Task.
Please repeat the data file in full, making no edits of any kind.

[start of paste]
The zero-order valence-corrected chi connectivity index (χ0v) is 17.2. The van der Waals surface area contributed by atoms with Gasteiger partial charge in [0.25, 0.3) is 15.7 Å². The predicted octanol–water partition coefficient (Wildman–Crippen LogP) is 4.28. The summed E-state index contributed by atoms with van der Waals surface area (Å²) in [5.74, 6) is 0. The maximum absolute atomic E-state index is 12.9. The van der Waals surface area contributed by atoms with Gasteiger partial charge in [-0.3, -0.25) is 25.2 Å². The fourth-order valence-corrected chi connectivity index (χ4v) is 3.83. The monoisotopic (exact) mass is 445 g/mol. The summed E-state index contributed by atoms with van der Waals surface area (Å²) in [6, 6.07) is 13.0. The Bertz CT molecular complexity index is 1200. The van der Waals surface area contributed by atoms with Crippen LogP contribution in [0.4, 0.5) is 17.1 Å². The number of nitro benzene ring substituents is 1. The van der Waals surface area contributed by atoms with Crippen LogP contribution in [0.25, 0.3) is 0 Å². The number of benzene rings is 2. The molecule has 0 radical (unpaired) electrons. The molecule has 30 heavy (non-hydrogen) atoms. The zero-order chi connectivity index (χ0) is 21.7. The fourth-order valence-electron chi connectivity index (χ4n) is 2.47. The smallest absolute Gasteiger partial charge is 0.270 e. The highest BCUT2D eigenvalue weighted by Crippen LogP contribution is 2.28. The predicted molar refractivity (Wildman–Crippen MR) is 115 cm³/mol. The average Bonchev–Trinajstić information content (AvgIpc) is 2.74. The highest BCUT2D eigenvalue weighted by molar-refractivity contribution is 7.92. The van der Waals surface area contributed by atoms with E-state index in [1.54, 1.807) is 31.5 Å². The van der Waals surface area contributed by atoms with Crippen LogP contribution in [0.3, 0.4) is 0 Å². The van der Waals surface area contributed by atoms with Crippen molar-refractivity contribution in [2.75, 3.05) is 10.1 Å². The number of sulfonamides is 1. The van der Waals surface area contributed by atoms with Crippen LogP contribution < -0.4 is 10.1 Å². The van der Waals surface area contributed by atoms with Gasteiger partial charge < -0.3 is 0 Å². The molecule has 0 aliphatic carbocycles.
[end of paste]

The zero-order valence-corrected chi connectivity index (χ0v) is 17.2. The van der Waals surface area contributed by atoms with Gasteiger partial charge in [0.25, 0.3) is 15.7 Å². The predicted octanol–water partition coefficient (Wildman–Crippen LogP) is 4.28. The summed E-state index contributed by atoms with van der Waals surface area (Å²) in [5.74, 6) is 0. The maximum absolute atomic E-state index is 12.9. The van der Waals surface area contributed by atoms with Gasteiger partial charge in [-0.3, -0.25) is 25.2 Å². The fourth-order valence-corrected chi connectivity index (χ4v) is 3.83. The monoisotopic (exact) mass is 445 g/mol. The summed E-state index contributed by atoms with van der Waals surface area (Å²) in [6, 6.07) is 13.0. The Bertz CT molecular complexity index is 1200. The van der Waals surface area contributed by atoms with Crippen LogP contribution in [0.4, 0.5) is 17.1 Å². The number of nitro benzene ring substituents is 1. The van der Waals surface area contributed by atoms with Crippen LogP contribution in [0.25, 0.3) is 0 Å². The number of benzene rings is 2. The molecule has 0 radical (unpaired) electrons. The molecule has 30 heavy (non-hydrogen) atoms. The zero-order chi connectivity index (χ0) is 21.7. The fourth-order valence-electron chi connectivity index (χ4n) is 2.47. The smallest absolute Gasteiger partial charge is 0.270 e. The highest BCUT2D eigenvalue weighted by Crippen LogP contribution is 2.28. The predicted molar refractivity (Wildman–Crippen MR) is 115 cm³/mol. The average Bonchev–Trinajstić information content (AvgIpc) is 2.74. The highest BCUT2D eigenvalue weighted by molar-refractivity contribution is 7.92. The van der Waals surface area contributed by atoms with E-state index in [1.54, 1.807) is 31.5 Å². The van der Waals surface area contributed by atoms with Crippen LogP contribution in [0.3, 0.4) is 0 Å². The van der Waals surface area contributed by atoms with Crippen molar-refractivity contribution in [2.75, 3.05) is 10.1 Å². The number of sulfonamides is 1. The van der Waals surface area contributed by atoms with Crippen LogP contribution < -0.4 is 10.1 Å². The van der Waals surface area contributed by atoms with Gasteiger partial charge < -0.3 is 0 Å². The molecule has 0 aliphatic carbocycles.